Andy

    • I know a few farmers who tell me that there not that worried about loss of financial support.  Large landowners on the other hand like the National Trust are deeply worried.  The truth is Farming, Forestry and Horticulture have no real voice in the Government.  I read on Face book earlier in the summer that one man could have planted all the newly created woodland in the UK last year.  This is because of the way farmers receive their support.  We need joined up thinking across the 3 industries and a long term plan.  Some of these areas may need support to get off the ground.  

      • PRO
        Do you really think farmers and landowners have no voice in government?
        • Farmers no landowner yes.  Large land owners like the National Trust and the like of James Dyson who use there land owner ship to shield their estates from 40% inheritance tax and others like him have a big voice within the government.  A small family run farm has no voice.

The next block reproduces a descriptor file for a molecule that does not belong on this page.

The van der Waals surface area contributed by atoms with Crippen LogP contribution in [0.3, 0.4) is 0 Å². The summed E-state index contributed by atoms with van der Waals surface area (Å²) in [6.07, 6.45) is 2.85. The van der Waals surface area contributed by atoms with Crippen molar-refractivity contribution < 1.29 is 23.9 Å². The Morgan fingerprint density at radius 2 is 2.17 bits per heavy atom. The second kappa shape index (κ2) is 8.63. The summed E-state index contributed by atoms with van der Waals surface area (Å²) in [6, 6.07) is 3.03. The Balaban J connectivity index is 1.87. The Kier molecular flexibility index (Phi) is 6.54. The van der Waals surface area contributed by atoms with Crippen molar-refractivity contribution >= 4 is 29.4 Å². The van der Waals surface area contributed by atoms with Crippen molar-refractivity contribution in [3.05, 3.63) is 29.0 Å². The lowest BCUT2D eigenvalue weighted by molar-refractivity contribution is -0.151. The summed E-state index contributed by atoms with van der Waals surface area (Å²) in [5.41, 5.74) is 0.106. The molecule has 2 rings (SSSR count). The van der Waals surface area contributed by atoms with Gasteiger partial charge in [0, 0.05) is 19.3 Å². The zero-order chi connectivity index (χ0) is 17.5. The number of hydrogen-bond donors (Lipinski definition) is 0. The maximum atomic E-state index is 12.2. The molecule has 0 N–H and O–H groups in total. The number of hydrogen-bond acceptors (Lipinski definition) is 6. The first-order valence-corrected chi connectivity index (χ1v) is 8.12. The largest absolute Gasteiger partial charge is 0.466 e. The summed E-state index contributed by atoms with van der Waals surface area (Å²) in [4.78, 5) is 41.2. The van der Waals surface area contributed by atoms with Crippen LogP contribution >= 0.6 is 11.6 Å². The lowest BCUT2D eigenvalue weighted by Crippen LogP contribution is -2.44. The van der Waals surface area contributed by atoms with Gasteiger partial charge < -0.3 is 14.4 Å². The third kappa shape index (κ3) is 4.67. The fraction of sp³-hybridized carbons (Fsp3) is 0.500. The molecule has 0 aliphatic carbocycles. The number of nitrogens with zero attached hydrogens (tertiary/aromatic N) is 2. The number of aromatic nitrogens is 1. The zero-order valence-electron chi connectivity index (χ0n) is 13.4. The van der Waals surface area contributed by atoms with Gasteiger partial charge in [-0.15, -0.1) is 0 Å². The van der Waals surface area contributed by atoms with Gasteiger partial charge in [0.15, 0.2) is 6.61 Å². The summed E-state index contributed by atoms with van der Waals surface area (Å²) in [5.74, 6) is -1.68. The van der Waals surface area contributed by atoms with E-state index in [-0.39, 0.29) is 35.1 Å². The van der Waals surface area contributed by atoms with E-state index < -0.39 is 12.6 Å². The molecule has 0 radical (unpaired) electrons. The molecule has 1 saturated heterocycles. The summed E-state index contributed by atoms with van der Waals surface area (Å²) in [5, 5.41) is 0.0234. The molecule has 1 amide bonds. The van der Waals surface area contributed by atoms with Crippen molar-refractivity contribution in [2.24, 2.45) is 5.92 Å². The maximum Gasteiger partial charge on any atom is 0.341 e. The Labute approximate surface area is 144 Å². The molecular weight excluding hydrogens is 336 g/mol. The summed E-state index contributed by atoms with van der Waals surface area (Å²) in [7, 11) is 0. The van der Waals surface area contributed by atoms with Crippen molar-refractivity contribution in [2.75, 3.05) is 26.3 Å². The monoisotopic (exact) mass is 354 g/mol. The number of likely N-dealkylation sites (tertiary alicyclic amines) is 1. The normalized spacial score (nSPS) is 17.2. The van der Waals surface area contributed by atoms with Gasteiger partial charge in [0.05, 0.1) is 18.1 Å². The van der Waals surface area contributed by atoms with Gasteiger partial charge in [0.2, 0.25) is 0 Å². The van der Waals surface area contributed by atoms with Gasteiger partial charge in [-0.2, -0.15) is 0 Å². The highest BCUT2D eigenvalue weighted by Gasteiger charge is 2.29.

• PRO
            Your contradicting yourself.
            Anyway that’s not the point.
            Small Tennant farmers have the deck stacked against them and that’s always been the case.
            Loss of subsidy would hurt for a short time but I think the market would just correct itself. Food is far too cheap and would rise in price.
            There would no doubt be some big problems were subsidies removed too quickly.
            I get my view from growing up on a farm and still having a lot to do with the community. We were close to going bankrupt on more than one occasion.
            • I should have said small farmers whether they are Tenants or landowners it is the larger non farming landowners that stand to be the real losers.   I also get my view from growing up on a farm and living within the same community now. 

              Although i'm not sure food will rise in price I suspect our Politicians will skillfully negotiate a deal where we have to pay massive export tariffs but anyone importing here will have to pay smaller.